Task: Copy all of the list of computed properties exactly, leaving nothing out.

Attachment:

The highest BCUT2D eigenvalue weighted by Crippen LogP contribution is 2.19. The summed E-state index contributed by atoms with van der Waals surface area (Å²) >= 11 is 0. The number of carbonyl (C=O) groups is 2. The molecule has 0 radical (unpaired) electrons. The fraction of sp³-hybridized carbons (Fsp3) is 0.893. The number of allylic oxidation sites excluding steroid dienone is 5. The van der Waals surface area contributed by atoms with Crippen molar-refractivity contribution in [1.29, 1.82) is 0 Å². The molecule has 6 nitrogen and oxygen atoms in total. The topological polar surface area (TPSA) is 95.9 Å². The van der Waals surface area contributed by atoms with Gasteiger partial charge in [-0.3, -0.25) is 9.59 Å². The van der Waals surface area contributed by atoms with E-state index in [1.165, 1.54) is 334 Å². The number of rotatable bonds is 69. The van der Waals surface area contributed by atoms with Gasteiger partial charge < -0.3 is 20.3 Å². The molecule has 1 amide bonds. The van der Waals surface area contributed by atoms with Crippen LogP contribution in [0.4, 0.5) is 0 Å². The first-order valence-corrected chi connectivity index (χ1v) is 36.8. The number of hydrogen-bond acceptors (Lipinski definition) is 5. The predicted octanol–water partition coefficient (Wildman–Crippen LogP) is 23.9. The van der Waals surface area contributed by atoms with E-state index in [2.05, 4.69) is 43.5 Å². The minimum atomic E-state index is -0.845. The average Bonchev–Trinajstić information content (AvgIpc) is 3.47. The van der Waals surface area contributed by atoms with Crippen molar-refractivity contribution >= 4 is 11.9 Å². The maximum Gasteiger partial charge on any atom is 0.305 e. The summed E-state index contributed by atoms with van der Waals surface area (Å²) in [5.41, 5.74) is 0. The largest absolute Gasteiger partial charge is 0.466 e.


The highest BCUT2D eigenvalue weighted by Crippen LogP contribution is 2.19. The summed E-state index contributed by atoms with van der Waals surface area (Å²) >= 11 is 0. The number of carbonyl (C=O) groups is 2. The molecule has 0 radical (unpaired) electrons. The fraction of sp³-hybridized carbons (Fsp3) is 0.893. The number of allylic oxidation sites excluding steroid dienone is 5. The van der Waals surface area contributed by atoms with Crippen molar-refractivity contribution in [1.29, 1.82) is 0 Å². The molecule has 6 nitrogen and oxygen atoms in total. The topological polar surface area (TPSA) is 95.9 Å². The van der Waals surface area contributed by atoms with Gasteiger partial charge in [-0.3, -0.25) is 9.59 Å². The van der Waals surface area contributed by atoms with E-state index in [1.165, 1.54) is 334 Å². The number of rotatable bonds is 69. The van der Waals surface area contributed by atoms with Gasteiger partial charge < -0.3 is 20.3 Å². The molecule has 1 amide bonds. The van der Waals surface area contributed by atoms with Crippen LogP contribution in [0.4, 0.5) is 0 Å². The first-order valence-corrected chi connectivity index (χ1v) is 36.8. The number of hydrogen-bond acceptors (Lipinski definition) is 5. The predicted octanol–water partition coefficient (Wildman–Crippen LogP) is 23.9. The van der Waals surface area contributed by atoms with E-state index in [2.05, 4.69) is 43.5 Å². The minimum atomic E-state index is -0.845. The average Bonchev–Trinajstić information content (AvgIpc) is 3.47. The van der Waals surface area contributed by atoms with Crippen molar-refractivity contribution >= 4 is 11.9 Å². The maximum Gasteiger partial charge on any atom is 0.305 e. The summed E-state index contributed by atoms with van der Waals surface area (Å²) in [5.41, 5.74) is 0. The largest absolute Gasteiger partial charge is 0.466 e.